Today's Prompt: Adversity. “The flower that blooms in adversity is the rarest and most beautiful of all.” – Mulan True or false? When do you bloom best?
Today’s post was recommended by sweet Christina of www.stickwithitsugar.com
When I began considering flowers that bloom against the odds, my first thought was not of flowers, but of mushrooms. This begs for a repost of my first ever blog post, on my 18th anniversary of type 1 diagnosis, on a blog that is since kaput.
----originally posted July 3, 2008----
Today makes 18 years for me as a Type I diabetic and my first blogging experience as a diablogger. So I'd like to introduce my blog.
There’s this species of mushroom, Armillaria mellea, that scientists kept finding growing along the northwestern seaboard back in the late 90s - mostly in Oregon. Anyway, they continually dug up the honey-colored stalks and killed them, hoping to save the trees from root rot in the national forests, but the growths would come back, again and again. What they finally discovered was that it was one giant fungus – growing under the state, spanning for over a thousand football fields and weighing in at over a hundred tons – and what they had thought were multiple occurrences were really just parts of this überfungus rearing its ugly honeyed head up above the surface of the ground.
So what I've always wondered is, when a climactic, traumatic, personality-forming event happens to you when you’re still a little, little child, is there any part of your adult form that is untouched by that? You can work to pull and dig and uproot piece by piece of your rotten core as it pokes out into your visible psyche, but what if we're made of it – the hurt, these events, the guilt, your baggage – what if your whole soul is just one spongey fungus? How far back do you have to go before you're at the beginning, before you went down that path? Who would you have been without that trauma?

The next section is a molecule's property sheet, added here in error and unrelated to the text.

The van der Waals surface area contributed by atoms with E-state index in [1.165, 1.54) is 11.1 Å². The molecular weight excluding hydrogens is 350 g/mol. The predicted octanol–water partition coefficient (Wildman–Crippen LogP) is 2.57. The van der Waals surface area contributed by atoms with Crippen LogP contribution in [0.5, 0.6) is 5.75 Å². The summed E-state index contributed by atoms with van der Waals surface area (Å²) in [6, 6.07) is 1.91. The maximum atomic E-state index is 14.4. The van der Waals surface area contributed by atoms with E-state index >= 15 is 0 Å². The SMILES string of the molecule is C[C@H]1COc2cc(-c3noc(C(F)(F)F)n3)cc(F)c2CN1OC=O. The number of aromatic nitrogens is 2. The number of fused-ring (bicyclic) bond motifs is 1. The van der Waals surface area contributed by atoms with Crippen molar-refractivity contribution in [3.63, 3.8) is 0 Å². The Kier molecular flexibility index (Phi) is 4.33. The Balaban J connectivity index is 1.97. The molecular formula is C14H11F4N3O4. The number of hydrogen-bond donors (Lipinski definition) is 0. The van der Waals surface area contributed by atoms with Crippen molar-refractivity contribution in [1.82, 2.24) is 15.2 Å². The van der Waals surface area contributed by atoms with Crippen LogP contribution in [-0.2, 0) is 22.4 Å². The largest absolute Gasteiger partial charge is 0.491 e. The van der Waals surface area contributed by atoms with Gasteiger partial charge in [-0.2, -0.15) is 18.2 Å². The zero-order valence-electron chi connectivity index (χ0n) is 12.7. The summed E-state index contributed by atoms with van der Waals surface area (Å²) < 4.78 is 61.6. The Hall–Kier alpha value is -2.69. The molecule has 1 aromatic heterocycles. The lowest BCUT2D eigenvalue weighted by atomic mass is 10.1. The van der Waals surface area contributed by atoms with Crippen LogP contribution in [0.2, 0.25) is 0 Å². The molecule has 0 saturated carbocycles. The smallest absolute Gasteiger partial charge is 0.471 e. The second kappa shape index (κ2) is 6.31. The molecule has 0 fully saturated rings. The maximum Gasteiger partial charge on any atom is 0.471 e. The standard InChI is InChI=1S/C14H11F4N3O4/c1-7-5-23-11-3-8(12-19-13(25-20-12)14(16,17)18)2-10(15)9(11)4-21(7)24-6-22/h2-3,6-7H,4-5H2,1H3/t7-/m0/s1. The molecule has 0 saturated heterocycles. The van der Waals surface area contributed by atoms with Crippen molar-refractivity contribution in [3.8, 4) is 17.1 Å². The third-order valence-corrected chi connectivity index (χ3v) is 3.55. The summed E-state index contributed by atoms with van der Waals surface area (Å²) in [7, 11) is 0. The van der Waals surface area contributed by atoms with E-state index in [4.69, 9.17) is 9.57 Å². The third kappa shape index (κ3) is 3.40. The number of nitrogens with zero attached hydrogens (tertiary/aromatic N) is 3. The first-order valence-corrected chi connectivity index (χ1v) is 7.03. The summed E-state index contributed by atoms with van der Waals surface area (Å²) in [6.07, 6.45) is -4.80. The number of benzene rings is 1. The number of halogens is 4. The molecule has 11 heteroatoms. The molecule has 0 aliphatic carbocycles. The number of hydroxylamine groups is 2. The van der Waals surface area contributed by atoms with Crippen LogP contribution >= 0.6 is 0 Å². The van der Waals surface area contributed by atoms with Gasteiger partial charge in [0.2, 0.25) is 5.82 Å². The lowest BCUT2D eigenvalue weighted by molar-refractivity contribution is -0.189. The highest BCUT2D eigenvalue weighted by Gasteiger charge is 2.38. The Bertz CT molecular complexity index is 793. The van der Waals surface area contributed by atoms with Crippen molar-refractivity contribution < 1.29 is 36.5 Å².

And it's described many parts of my life, from abuse to bad relationships to...*drum roll please*...diabetes. Kerri's "Six Until Me" back-story reminds me of my troubled relationship with diabetes over the years and this analogy I've gone back to in multiple circumstances. The question "who would I be without diabetes?" is not a valid question. I am the only me that's ever been and that me comes with diabetes mellitus - the honey-sugared syndrome. I don't get to pull off the stalks for a day. It's underneath. Deep, deep, deep within.
I heard the term fairy rings this week to describe the natural phenomenon of mushrooms forming rings above the ground as they interlock below. I have a three year old Tinker Bell fan in my house, so it warmed my heart. In the first film, she stands in a fairy ring when she discovers her unique fairy talent.
I much prefer that image to football fields of fungus.
Either way, I still pull off any ugly stalks when they pop up. But, like Tink, I think I have found my talent there, too.